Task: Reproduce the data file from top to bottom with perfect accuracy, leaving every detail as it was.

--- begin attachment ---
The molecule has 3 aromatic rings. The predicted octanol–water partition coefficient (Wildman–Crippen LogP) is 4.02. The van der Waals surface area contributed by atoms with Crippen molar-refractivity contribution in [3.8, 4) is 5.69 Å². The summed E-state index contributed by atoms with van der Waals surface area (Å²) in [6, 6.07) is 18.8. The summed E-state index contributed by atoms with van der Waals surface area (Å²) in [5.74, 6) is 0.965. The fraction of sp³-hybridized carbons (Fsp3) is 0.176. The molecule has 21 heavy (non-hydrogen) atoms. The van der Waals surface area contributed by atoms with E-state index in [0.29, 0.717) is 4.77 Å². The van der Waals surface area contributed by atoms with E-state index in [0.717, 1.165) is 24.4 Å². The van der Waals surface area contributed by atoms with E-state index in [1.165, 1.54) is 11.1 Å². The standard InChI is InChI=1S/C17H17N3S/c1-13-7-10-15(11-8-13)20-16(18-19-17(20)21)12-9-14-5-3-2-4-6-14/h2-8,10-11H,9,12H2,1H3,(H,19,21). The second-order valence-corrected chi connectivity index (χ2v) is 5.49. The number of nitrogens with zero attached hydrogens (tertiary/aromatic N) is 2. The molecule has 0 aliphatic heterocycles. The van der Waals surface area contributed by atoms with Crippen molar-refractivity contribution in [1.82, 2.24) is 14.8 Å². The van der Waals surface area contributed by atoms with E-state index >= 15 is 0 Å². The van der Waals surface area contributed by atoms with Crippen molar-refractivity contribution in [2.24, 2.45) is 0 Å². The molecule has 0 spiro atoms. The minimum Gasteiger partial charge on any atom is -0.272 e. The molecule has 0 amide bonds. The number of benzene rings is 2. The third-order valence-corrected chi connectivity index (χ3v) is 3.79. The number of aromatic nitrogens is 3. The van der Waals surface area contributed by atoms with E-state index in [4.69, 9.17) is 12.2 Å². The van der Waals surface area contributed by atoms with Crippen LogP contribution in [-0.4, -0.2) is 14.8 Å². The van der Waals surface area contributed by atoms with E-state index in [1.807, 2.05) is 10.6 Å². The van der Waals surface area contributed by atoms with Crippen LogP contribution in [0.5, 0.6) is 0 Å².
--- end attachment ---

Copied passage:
The molecule has 3 aromatic rings. The predicted octanol–water partition coefficient (Wildman–Crippen LogP) is 4.02. The van der Waals surface area contributed by atoms with Crippen molar-refractivity contribution in [3.8, 4) is 5.69 Å². The summed E-state index contributed by atoms with van der Waals surface area (Å²) in [6, 6.07) is 18.8. The summed E-state index contributed by atoms with van der Waals surface area (Å²) in [5.74, 6) is 0.965. The fraction of sp³-hybridized carbons (Fsp3) is 0.176. The molecule has 21 heavy (non-hydrogen) atoms. The van der Waals surface area contributed by atoms with E-state index in [0.29, 0.717) is 4.77 Å². The van der Waals surface area contributed by atoms with E-state index in [0.717, 1.165) is 24.4 Å². The van der Waals surface area contributed by atoms with E-state index in [1.165, 1.54) is 11.1 Å². The standard InChI is InChI=1S/C17H17N3S/c1-13-7-10-15(11-8-13)20-16(18-19-17(20)21)12-9-14-5-3-2-4-6-14/h2-8,10-11H,9,12H2,1H3,(H,19,21). The second-order valence-corrected chi connectivity index (χ2v) is 5.49. The number of nitrogens with zero attached hydrogens (tertiary/aromatic N) is 2. The molecule has 0 aliphatic heterocycles. The van der Waals surface area contributed by atoms with Crippen molar-refractivity contribution in [1.82, 2.24) is 14.8 Å². The van der Waals surface area contributed by atoms with E-state index >= 15 is 0 Å². The van der Waals surface area contributed by atoms with Crippen molar-refractivity contribution in [2.24, 2.45) is 0 Å². The molecule has 0 spiro atoms. The minimum Gasteiger partial charge on any atom is -0.272 e. The molecule has 0 amide bonds. The number of benzene rings is 2. The third-order valence-corrected chi connectivity index (χ3v) is 3.79. The number of aromatic nitrogens is 3. The van der Waals surface area contributed by atoms with E-state index in [4.69, 9.17) is 12.2 Å². The van der Waals surface area contributed by atoms with Crippen LogP contribution in [-0.4, -0.2) is 14.8 Å². The van der Waals surface area contributed by atoms with E-state index in [1.807, 2.05) is 10.6 Å². The van der Waals surface area contributed by atoms with Crippen LogP contribution in [0.5, 0.6) is 0 Å².